Electrical engineers at Oregon State University have discovered a way to use high- frequency sound waves to enhance the magnetic storage of data, offering a new approach to improve the data storage capabilities of a multitude of electronic devices around the world.
The technology, called acoustic-assisted magnetic recording, has been presented at a professional conference, and a patent application was filed this week.
Magnetic storage of data is one of the most inexpensive and widespread technologies known, found in everything from computer hard drives to the magnetic strip on a credit card. It’s permanent, dependable and cheap. However, long-term reliability of stored data becomes an increasing concern as the need grows to pack more and more information in storage devices, experts say.
“We’re near the peak of what we can do with the technology we now use for magnetic storage,” said Pallavi Dhagat, an associate professor in the OSU School of Electrical Engineering and Computer Science. “There’s always a need for approaches that could store even more information in a smaller space, cost less and use less power.”
That can be possible, scientists say, if the magnetic materials are temporarily heated, even for an instant, so they can become momentarily less stiff and more data can be stored at a particular spot. This has proven difficult to do, because the heating tends to spread beyond where it is wanted and the technology involves complex integration of optics, electronics and magnetics.
With the new approach, ultrasound is directed at a highly specific location while data is being stored, creating elasticity that literally allows a tiny portion of the material to bend or stretch. It immediately resumes its shape when the ultrasound waves stop. The data can be stored reliably without the concerns around heating.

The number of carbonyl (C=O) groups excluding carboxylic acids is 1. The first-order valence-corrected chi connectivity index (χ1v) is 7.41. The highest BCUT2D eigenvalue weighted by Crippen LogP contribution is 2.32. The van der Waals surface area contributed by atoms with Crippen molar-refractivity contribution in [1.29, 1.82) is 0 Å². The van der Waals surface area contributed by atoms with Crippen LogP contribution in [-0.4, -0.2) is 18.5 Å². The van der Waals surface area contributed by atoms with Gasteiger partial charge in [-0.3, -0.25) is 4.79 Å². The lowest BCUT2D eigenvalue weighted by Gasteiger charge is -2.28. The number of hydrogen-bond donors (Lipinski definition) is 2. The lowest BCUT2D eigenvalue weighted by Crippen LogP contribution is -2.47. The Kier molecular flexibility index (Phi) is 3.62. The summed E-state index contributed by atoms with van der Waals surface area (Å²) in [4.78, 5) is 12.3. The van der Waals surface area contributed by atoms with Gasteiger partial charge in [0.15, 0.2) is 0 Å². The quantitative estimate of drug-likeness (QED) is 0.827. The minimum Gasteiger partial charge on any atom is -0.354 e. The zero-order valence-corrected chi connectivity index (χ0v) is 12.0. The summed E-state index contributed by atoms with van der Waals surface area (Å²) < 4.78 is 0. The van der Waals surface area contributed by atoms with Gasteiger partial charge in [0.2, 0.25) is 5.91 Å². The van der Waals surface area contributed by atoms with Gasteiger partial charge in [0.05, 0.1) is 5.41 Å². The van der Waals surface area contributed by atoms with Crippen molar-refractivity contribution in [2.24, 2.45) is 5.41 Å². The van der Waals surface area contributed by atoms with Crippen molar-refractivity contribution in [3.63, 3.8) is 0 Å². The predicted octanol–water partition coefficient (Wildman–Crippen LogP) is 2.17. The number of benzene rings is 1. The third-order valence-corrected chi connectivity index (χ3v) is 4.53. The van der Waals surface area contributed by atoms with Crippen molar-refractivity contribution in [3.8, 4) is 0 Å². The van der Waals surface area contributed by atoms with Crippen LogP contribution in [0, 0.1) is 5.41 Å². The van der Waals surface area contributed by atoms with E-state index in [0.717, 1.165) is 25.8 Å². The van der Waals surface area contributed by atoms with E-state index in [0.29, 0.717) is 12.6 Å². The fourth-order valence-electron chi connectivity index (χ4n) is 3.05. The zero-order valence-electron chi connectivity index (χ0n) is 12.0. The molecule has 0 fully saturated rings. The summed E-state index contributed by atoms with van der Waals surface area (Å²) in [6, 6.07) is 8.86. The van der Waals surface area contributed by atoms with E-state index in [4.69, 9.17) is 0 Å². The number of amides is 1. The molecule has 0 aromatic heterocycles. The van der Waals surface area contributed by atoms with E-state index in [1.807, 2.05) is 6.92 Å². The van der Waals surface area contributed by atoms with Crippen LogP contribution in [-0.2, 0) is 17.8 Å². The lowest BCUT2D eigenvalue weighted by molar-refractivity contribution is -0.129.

It should also be possible to create a solid state memory device with no moving parts to implement this technology, researchers said. Unlike conventional hard-disk drive storage, solid state memory would offer durability.
These advances were recently reported at the 12th Joint MMM/Intermag Conference in Chicago.
“This technology should allow us to marry the benefits of solid state electronics with magnetic recording, and create non-volatile memory systems that store more data in less space, using less power,” said Albrecht Jander, also an associate professor of electrical engineering and collaborator on the research.
This approach might work with materials already being used in magnetic recordings, or variations on them, the investigators said. Continued research will explore performance, materials and cost issues.
Advances in data storage are part of what has enabled the enormous advance in high technology systems in recent decades.
A disk drive at the dawn of this era in the 1950s had five megabyte capacity, cost today’s equivalent of $160,000, weighed about a ton, had to be moved with a forklift and was so big it had to be shipped on a large cargo aircraft. Experts at the time said they could have built something with more storage capacity, but they could not envision why anyone would want it, or buy it.
A system today that stores 500 gigabytes, or 100,000 times as much information, is found routinely in laptop computers that cost a few hundred dollars.